While it’s easy to understand why the government has chosen to enact a national lockdown in the UK, there’s no doubt that this could sound the death knell for thousands more businesses nationwide.
A record number of shops already closed on UK streets during the first half of 2020, with some 11,120 chain store outlets closing completely between January and June. Overall, there was a net decline of 6,001 stores during this period, while such losses could be compounded in the months ahead.
For those businesses that continue to survive the impact of the pandemic, it’s important to take proactive steps that enable them to protect their interests. Here are some ideas to keep in mind:
Start by Consulting Employment Solicitors
In many ways, the socio-economic impact of the coronavirus has been further compounded by the uncertainty caused by Brexit, while even the agreement of a tariff-free trade deal hasn’t completely quelled unrest amongst companies that trade with EU member states.
Given the unique and complex challenges facing businesses in the current climate, it may be worth consulting qualified employment solicitors in order to move forward and consolidate your interests in 2021.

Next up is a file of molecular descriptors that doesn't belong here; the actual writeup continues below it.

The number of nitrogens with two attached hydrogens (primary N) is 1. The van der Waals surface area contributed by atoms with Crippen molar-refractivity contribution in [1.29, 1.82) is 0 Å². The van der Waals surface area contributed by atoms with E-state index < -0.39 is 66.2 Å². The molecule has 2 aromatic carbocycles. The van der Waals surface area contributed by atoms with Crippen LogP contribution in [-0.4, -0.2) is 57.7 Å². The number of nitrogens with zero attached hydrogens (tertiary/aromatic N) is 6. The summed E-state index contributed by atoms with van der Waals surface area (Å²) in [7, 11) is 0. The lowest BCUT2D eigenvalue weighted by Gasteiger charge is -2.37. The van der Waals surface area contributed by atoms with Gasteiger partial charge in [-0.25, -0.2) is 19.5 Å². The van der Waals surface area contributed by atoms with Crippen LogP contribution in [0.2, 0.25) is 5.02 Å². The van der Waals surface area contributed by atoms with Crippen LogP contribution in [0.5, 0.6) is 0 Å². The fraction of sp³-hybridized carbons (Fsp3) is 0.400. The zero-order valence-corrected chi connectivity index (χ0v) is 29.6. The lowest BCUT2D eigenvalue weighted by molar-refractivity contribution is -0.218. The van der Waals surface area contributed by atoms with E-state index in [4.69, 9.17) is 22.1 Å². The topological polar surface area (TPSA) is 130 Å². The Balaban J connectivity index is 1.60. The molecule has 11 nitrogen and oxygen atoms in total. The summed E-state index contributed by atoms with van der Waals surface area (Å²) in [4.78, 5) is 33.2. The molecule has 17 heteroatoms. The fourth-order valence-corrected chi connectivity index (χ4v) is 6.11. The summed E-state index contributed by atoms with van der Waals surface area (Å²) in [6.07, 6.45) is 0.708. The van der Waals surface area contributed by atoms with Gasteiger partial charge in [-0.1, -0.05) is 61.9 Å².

More specifically, liaising with legal experts will help you to understand your obligations with regards to employees, particularly with regards to laying off staff members (in the worst case scenario) and continuing to comply with ever-evolving employment laws.
Create and Agile and Proactive Plan
The most recent lockdown has undoubtedly impacted hospitality businesses particularly hard, not least because many of these ventures had previously invested in making their outlets ‘Covid secure’.
However, companies should strive to maintain these safeguards where possible for the time being, so that they’re prepared and ready to resume trading immediately once the current lockdown measures start being eased.
This type of approach should be part of a wider plan that makes provisions for both further outbreaks and the easing of social restrictions, while this must also be agile and capable of being adapted in real-time.
Establish a Viable Work From Home Policy
In April of last year, an estimated 46.6% of people in employment did at least some work at home, with approximately 86% of this number doing so directly as a result of the coronavirus.
This highlights the importance of creating a viable work from home policy in the current climate, as it’s crucial that businesses are able to comply with government guidelines and adequately safeguard employees if they’re to remain open.
This may not be an option for all employees, but you should quickly identify those who can work from home before investing in the equipment and training that enables this number to operate remotely without compromising on productivity.
This plan should also include remote working procedures and guidelines, while accounting for health and safety issues where applicable.